The Grand Cherokee first arrived in 1992, and was originally conceived as the replacement for the Cherokee. But with Cherokee sales still strong -- and the SUV segment starting to take off -- Jeep decided to keep both vehicles. Larger and more comfortable than the Cherokee, and equipped with a driver's-side air bag and antilock brakes, the posh Grand Cherokee was the first serious competitor to the blockbuster Ford Explorer, which had been launched in 1990. The two vehicles really fueled the SUV boom. In only its second year, Grand Cherokee sales surpassed 200,000 units, and would eventually touch 300,000 (in 1999). The profit-gushing Grand Cherokee was also a major engine of Chrysler's rosy financial results in the heady 1990s, helping make the company an attractive takeover target for Jurgen Shremp's Daimler-Benz. More recently, sales have returned to earth, slipping below 100,000 in 2008 for the first time since its launch year. Although still an important vehicle for Jeep the Grand Cherokee is no longer the brand's bestseller, as it now follows in the tire tracks of Jeep's original icon, the Wrangler.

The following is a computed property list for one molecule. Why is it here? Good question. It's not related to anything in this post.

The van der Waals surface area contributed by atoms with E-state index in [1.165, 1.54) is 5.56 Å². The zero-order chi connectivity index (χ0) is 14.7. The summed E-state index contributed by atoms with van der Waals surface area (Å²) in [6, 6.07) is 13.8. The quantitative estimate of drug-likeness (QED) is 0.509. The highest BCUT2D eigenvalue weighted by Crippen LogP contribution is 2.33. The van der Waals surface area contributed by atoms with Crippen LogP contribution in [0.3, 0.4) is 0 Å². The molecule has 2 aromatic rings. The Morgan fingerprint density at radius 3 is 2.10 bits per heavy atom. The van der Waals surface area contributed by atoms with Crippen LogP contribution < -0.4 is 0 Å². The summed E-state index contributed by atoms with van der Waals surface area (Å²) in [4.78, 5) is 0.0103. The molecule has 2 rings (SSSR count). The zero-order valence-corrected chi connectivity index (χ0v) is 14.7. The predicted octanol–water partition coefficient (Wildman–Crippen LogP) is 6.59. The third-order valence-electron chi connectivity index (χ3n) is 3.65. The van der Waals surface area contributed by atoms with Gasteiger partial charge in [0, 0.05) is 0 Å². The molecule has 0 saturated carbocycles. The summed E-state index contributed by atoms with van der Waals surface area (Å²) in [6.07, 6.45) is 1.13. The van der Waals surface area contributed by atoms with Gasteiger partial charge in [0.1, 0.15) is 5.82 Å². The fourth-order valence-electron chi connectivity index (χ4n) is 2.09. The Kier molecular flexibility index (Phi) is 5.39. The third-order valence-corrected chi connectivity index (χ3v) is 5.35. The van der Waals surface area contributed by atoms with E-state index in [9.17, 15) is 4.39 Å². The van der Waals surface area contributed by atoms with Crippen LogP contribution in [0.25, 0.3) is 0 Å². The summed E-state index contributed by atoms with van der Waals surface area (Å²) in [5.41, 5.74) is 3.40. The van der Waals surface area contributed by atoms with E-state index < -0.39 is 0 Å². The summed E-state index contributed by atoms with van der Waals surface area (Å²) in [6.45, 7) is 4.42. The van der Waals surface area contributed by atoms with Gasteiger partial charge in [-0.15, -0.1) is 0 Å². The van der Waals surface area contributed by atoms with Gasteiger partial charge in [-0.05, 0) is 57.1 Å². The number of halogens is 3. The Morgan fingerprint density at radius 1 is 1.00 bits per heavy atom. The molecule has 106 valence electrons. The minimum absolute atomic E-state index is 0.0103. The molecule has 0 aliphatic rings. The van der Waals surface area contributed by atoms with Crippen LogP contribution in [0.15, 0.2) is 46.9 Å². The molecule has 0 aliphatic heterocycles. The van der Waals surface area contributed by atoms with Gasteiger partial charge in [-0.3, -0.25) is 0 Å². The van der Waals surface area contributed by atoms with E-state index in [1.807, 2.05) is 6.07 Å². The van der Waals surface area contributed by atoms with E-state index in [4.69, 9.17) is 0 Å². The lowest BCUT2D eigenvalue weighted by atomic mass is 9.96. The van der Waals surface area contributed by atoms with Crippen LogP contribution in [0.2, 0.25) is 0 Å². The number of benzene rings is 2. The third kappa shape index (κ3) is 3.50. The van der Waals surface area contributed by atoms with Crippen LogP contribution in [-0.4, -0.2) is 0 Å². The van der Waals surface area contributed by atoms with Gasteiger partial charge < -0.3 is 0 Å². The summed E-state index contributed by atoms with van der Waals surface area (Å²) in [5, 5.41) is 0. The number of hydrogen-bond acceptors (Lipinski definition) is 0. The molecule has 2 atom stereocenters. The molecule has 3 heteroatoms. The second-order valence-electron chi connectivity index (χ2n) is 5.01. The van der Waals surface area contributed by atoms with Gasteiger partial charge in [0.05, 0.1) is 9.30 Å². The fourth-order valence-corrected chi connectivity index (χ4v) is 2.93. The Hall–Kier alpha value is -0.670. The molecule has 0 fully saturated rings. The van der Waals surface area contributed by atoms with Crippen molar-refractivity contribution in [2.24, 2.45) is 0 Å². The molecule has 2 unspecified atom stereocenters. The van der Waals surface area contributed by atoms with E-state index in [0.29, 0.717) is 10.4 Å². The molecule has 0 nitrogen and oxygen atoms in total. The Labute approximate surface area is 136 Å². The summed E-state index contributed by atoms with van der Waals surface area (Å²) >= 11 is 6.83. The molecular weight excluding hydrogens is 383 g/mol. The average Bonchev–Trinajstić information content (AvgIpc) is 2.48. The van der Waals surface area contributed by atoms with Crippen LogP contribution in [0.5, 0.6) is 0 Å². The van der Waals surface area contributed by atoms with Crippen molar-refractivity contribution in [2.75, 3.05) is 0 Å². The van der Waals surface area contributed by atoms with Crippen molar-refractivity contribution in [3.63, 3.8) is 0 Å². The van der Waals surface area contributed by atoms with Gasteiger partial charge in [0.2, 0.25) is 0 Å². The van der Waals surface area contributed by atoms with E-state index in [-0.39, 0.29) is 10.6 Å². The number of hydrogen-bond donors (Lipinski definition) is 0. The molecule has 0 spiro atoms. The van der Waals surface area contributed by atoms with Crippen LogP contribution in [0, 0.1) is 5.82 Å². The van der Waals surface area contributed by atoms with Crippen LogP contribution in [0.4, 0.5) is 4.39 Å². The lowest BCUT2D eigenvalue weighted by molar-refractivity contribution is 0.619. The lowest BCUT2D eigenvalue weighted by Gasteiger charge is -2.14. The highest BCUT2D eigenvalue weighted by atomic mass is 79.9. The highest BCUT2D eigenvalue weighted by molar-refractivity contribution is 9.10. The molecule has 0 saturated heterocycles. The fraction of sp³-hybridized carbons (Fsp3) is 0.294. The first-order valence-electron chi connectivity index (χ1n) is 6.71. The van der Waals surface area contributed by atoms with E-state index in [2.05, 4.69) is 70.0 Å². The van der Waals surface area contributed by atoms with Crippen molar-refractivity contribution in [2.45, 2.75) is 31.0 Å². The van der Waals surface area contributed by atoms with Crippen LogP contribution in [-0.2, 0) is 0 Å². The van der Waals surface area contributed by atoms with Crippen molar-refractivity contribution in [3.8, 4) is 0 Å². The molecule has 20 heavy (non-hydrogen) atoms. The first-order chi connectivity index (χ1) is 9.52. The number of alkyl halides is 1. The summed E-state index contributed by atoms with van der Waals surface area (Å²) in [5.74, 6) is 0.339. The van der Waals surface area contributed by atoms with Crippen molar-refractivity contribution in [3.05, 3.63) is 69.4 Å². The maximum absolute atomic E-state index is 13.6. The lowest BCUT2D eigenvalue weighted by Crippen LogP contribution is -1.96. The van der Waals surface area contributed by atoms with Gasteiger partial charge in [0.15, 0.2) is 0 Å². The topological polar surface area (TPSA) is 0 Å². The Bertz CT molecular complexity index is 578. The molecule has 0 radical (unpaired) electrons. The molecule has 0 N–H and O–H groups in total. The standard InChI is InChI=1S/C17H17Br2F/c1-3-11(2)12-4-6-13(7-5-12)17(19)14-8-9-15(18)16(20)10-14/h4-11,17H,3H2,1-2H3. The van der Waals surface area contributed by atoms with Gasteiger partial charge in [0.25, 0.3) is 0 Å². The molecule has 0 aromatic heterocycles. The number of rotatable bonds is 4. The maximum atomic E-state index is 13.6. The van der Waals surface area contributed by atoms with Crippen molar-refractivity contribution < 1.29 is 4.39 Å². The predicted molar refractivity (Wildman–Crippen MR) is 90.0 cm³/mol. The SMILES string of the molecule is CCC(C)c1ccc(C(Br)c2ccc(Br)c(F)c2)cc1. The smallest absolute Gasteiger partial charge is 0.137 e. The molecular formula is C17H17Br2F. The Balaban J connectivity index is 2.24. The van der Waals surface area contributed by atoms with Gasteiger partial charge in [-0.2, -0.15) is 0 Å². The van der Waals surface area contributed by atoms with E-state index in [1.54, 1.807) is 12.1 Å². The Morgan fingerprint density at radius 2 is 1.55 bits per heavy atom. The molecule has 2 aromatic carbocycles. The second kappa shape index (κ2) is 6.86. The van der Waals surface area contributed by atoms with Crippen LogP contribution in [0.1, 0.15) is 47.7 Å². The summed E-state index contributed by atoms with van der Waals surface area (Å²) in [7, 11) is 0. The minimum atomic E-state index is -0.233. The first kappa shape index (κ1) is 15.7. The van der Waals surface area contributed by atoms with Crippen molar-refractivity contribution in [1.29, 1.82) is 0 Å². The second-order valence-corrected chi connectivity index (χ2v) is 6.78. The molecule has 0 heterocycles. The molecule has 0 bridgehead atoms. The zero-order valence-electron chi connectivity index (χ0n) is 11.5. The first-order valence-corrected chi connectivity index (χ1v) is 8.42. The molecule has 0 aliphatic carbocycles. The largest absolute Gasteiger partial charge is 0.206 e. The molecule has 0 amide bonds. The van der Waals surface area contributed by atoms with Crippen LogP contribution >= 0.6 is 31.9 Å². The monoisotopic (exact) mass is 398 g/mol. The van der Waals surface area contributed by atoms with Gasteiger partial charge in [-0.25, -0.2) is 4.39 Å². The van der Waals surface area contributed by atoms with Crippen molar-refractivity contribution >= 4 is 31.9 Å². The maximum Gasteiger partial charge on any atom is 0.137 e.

The Grand Cherokee (codenamed ZJ) makes a smashing debut at the 1992 Detroit auto show, when Chrysler president Bob Lutz drives one through the front window of the hall. The new Jeep goes on sale in the spring as a '93 model, in base, Laredo, and Limited trim. Rear-wheel drive and two four-wheel drive systems (part-time Command-Trac, or full-time Select-Trac) are offered. The 190-hp, 4.0-liter straight six (from the Cherokee) is standard, as is a driver's air bag (the first in an SUV).
Calendar-year sales: 84,600
Already nostalgic for the old Grand Wagoneer, which finally retired after the 1991 model year, Jeep adds some faux woodgrain to the Grand Cherokee to create a new Wagoneer, but the effect is not the same and the model is dropped after only one season. Longer-lasting additions include an optional V-8 (5.2 liters, 220 hp) and the Up Country suspension option.
Calendar-year sales: 212,410
The base version is now called SE, as the Laredo takes a hiatus.
The Limited gets 4 disc brakes.
Production of Grand Cherokees for Europe begins in Graz, Austria.
Calendar-year sales: 238,390